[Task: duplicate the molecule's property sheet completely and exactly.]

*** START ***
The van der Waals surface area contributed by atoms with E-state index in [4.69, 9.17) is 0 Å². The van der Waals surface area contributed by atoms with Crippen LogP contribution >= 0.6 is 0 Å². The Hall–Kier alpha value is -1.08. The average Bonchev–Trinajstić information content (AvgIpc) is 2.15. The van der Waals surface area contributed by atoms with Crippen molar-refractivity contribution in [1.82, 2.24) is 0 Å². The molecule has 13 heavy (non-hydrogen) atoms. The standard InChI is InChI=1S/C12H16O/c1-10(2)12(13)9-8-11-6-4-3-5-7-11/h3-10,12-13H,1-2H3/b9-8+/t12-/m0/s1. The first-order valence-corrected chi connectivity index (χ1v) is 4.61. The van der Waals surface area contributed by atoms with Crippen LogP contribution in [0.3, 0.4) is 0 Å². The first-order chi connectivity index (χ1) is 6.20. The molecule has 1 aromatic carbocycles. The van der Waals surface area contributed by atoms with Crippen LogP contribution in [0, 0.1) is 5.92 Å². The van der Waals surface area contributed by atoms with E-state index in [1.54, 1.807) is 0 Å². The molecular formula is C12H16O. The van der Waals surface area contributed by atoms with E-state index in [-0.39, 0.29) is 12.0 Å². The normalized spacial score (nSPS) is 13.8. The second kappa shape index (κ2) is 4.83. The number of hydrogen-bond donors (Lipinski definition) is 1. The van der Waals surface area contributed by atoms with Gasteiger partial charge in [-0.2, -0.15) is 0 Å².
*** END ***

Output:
The van der Waals surface area contributed by atoms with E-state index in [4.69, 9.17) is 0 Å². The van der Waals surface area contributed by atoms with Crippen LogP contribution >= 0.6 is 0 Å². The Hall–Kier alpha value is -1.08. The average Bonchev–Trinajstić information content (AvgIpc) is 2.15. The van der Waals surface area contributed by atoms with Crippen molar-refractivity contribution in [1.82, 2.24) is 0 Å². The molecule has 13 heavy (non-hydrogen) atoms. The standard InChI is InChI=1S/C12H16O/c1-10(2)12(13)9-8-11-6-4-3-5-7-11/h3-10,12-13H,1-2H3/b9-8+/t12-/m0/s1. The first-order valence-corrected chi connectivity index (χ1v) is 4.61. The van der Waals surface area contributed by atoms with Crippen LogP contribution in [0.3, 0.4) is 0 Å². The first-order chi connectivity index (χ1) is 6.20. The molecule has 1 aromatic carbocycles. The van der Waals surface area contributed by atoms with Crippen LogP contribution in [0, 0.1) is 5.92 Å². The van der Waals surface area contributed by atoms with E-state index in [1.54, 1.807) is 0 Å². The molecular formula is C12H16O. The van der Waals surface area contributed by atoms with E-state index in [-0.39, 0.29) is 12.0 Å². The normalized spacial score (nSPS) is 13.8. The second kappa shape index (κ2) is 4.83. The number of hydrogen-bond donors (Lipinski definition) is 1. The van der Waals surface area contributed by atoms with Gasteiger partial charge in [-0.2, -0.15) is 0 Å².